Stocks Jump Despite Oil’s Plunge and Real Yields Rise

This column is my opinion and expresses my views. Those views can change at a moments notice when the market changes. I am not right all the time and I do not expect to be. I disclose all my positions clearly listed on the page, and I do not trade my account on the stocks spoken of in this column unless fully disclosed. If that does not work for you stop reading and close the page. Do not bother me or harass me.

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On Monday, March 28, stocks rose, with the S&P 500 surging nearly 30 bps in the last 7 minutes of trading. Sort of bizarre, manic behavior, which becomes outsized in illiquid markets with wide spreads and thin books.

The frustrating thing about this market is that there have been mechanical reasons for its rise over the past two weeks, from the unwinding of bearish options bets to quarter-end rebalancing. So there is no way of knowing just how strong this market is or how trustworthy it is. My hunch is not trustworthy at all. This gain is entirely unwarranted and has no merit from a pure fundamental aspect. Nominal and real rates are materially higher over the past week,  plus financial conditions are much tighter, the dollar is stronger, oil is higher, and the fed is certainly not your friend.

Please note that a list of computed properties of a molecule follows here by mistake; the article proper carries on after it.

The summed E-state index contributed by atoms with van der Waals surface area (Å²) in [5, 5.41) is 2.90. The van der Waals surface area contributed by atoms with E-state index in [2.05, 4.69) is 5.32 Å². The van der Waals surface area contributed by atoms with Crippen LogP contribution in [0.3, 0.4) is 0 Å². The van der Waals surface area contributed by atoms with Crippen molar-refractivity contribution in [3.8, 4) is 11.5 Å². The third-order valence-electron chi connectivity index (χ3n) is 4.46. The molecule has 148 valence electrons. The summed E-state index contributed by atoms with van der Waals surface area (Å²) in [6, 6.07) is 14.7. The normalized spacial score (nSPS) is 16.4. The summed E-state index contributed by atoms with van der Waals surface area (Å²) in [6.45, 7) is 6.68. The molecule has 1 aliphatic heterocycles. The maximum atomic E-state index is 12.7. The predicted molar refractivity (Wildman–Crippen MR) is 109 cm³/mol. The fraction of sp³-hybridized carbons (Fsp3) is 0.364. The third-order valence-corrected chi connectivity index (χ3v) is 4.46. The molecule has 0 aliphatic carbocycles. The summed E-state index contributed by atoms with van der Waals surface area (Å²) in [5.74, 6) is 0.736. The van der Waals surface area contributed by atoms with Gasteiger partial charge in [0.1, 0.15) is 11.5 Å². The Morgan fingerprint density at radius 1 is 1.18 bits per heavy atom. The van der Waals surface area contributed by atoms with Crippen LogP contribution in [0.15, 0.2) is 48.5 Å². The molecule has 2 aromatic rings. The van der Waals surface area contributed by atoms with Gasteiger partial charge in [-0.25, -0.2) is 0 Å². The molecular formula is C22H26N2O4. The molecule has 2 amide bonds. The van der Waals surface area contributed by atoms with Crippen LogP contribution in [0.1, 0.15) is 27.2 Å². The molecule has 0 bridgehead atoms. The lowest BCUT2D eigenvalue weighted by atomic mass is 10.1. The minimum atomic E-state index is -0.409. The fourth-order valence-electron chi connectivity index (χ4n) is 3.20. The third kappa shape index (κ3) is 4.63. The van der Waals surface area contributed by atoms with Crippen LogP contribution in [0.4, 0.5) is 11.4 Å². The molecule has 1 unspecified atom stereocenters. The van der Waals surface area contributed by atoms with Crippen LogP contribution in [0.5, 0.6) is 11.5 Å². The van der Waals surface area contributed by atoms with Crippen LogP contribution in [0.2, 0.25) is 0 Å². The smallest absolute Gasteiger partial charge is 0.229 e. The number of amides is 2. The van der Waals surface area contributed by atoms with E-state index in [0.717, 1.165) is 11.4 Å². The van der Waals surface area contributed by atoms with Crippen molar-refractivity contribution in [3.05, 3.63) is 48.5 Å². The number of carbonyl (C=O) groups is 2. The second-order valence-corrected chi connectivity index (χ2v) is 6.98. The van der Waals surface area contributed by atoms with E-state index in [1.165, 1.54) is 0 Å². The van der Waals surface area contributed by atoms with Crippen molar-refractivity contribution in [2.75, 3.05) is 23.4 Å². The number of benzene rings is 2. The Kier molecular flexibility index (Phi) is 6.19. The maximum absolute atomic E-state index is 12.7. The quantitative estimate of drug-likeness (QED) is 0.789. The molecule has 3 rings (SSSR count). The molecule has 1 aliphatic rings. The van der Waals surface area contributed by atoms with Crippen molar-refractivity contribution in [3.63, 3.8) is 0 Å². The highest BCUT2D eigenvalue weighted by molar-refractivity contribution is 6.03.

The only bullish aspect for stocks is that the Yen is collapsing versus every major currency right now, which tends to be a risk-on signal. But the declines in the Yen have more to do with rising oil prices and the widening gap in monetary policy between Japan and other nations.


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This trade is most notable between the Aussie Dollar and the Japanese Yen cross. But even this signal does not have a perfect correlation with equity values. However, one does exist.

This currency pair needs to be an item to watch because oil prices fell sharply today, by nearly 8% to trade back to $104. We can see a strong relationship when overlaying the oil price with the AUDJPY cross. If oil prices continue to drop, which is impossible to predict given this environment, then the risk signal is likely to follow.

Oil is also crucial because inflation expectations are likely to start falling if prices keep dropping, which means real yield should push higher and hammer those NASDAQ stocks again. At least until the past two weeks, real yields and the NASDAQ had a nearly perfect inverse relationship. But then, in the middle of March, that flip-flopped around the time AUDJPY began to rip higher. This chart shows the NASDAQ 100 (upside down) versus the 5-year TIP Rate.


Exxon (XOM)

Exxon finished the day down today due to the falling oil prices. I think the odds have increased for that pullback to the $76.50 I mentioned last week.

Nvidia (NVDA)

Nvidia managed to rally today but could not get past resistance at $282. It seems like the gamma squeeze is over.

Anyway, that is all…


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